Fortunately, the moors were as dry as I've seen them, making the route we went was 90% ridable and 100% awesome. The valley leading to the Grywne Fawr reservoir is dramatic and lush, with either a road or gravel tracks leading up through the valley. Then come the rocks, but only a few kilometres or so, leading you to the moor. Once you reach the trig point, and set off south along the ridge it's almost exclusively downhill, predominantly singletrack and excellent views of the black mountains in all directions.
The route we took is shown below, although it'd be easy enough to modify it for arriving by car. Just park at the bottom of the Grwyne Fawr valley, cutting out the ride to Abergavenny and back.
Initially we rode up the paved road up the valley, then crossed a bridge over the Grwyne Fawr. This took us form paved roads and onto gravel/dirt tracks.
Ell-dogg shows his skidding skillz on the track.
A short, rocky descent led us towards the edge of the Mynydd du Forest forest.
The Mynydd Du Forest.
Looking north up the Grwyne Fawr valley.
We ride up the Grwyne Fawr valley. The path here is decent, there's couple of slightly rocky spots, but nothing extreme.
My new build 'Handsome Dan' looking, in reverence, at the reservoir.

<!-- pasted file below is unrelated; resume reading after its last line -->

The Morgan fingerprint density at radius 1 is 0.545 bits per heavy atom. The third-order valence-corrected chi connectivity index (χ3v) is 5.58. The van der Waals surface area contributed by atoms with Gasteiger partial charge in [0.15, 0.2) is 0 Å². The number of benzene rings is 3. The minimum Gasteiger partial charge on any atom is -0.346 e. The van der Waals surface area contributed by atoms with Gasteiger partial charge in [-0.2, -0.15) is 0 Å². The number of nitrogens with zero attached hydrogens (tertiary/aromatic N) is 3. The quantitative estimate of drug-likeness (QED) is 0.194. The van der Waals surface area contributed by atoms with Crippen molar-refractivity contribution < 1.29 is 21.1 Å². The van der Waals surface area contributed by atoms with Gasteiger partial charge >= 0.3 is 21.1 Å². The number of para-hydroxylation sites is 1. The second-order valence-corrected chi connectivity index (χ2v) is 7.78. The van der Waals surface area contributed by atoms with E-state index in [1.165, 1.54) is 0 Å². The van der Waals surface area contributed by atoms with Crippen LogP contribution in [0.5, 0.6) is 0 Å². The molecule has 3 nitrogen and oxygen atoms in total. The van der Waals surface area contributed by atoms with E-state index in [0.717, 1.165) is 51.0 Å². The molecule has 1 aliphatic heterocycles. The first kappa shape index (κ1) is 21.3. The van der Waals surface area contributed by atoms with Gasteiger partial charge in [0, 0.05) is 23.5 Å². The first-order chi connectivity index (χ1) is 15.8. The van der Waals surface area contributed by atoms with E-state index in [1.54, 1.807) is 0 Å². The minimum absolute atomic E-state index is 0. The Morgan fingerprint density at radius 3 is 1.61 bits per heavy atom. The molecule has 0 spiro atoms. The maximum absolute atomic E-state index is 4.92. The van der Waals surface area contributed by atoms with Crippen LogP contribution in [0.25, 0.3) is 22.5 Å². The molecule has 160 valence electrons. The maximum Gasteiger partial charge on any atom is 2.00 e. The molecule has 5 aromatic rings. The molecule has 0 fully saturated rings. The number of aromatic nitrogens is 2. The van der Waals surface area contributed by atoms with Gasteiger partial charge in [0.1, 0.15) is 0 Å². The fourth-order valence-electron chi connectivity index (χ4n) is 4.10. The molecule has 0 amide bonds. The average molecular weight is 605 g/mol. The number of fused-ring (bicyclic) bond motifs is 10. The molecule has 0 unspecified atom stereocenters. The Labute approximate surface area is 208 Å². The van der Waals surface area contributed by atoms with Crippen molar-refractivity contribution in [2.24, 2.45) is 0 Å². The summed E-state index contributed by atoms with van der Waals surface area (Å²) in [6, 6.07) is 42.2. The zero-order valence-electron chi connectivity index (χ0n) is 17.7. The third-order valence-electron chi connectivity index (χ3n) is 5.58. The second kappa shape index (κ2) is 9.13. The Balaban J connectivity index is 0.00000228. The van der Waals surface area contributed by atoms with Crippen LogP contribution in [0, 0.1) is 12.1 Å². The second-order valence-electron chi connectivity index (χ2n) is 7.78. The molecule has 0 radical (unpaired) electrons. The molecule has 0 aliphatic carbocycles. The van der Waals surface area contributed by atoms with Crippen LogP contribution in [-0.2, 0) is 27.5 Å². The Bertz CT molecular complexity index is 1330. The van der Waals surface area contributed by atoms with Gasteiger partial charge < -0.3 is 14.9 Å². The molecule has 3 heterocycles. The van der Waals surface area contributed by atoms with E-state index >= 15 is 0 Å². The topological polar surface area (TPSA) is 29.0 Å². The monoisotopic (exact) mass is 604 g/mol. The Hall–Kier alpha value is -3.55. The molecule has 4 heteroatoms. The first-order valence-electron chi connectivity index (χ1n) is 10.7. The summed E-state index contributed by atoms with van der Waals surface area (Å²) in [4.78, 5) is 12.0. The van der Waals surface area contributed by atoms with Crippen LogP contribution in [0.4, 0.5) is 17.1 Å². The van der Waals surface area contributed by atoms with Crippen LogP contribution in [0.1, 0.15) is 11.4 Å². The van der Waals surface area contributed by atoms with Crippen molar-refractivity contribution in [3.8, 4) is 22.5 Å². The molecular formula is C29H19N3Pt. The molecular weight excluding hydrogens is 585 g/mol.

Ellsworth takes pictures on his ancient film camera, and I use the opportunity to take a confusing photo.
The reservoir's edge.
A camping spot for the future? At the north end of the reservoir.
We ride up the track alongside the reservoir. The riding is easy, prior to the end of the reservoir.
A profit of the coming rockstorm, alongside the Grwyne Fawr river.
Elliot put up a valiant fight against the loose, rocky ascent. Ultimately, walking progressed at similar speed and was much less taxing.
These are the tracks nearing the top of the moor. They're remarkably dry, so easy to ride. But not for long - when winter rolls round the moors will get sodden.
The trig point atop Rhos Dirion.
The descent (southwest) from the trig point. We made rapid progress from now on. We were both thoroughly loving this descent. There's enough of a descending gradient that you bomb along the path effortlessly, and only one steep section of descent. The path is currently great riding, compact, lumpy but not taxing, so just a good ol' time. Go ride it if you can. It was fun on a 'cross bike, it'd be even better on a mountain bike. There's a couple of short ascents but these are minor compared to the descent.
Heather lines much of this path, adding a sprinkling of purple to the hillsides.
These sandy tracks were surprisingly solid.
Looking north, along the ridge towards the peak of Rhos Dirion.
Sublime singletrack. Not techy, just hella fun.
Looking south toward the Sugarloaf.
There's a nice, and convenient pub (the Queen's Head) at the bottom of the final descent, on road, from the ridge.
I creeped out some teenage girls taking this photo. I was waiting for the flag to fly, damn it.
This is an excellent ride, even if you're relatively new to mountain biking. The singletrack is great, the views are excellent and dams are cool. Do it before conditions turn the moorland into a slog-fest.
Not relevant to the ride itself, but interesting to some; We met a fella on the train transporting an old postie bike he'd just bought. Rod brakes and all.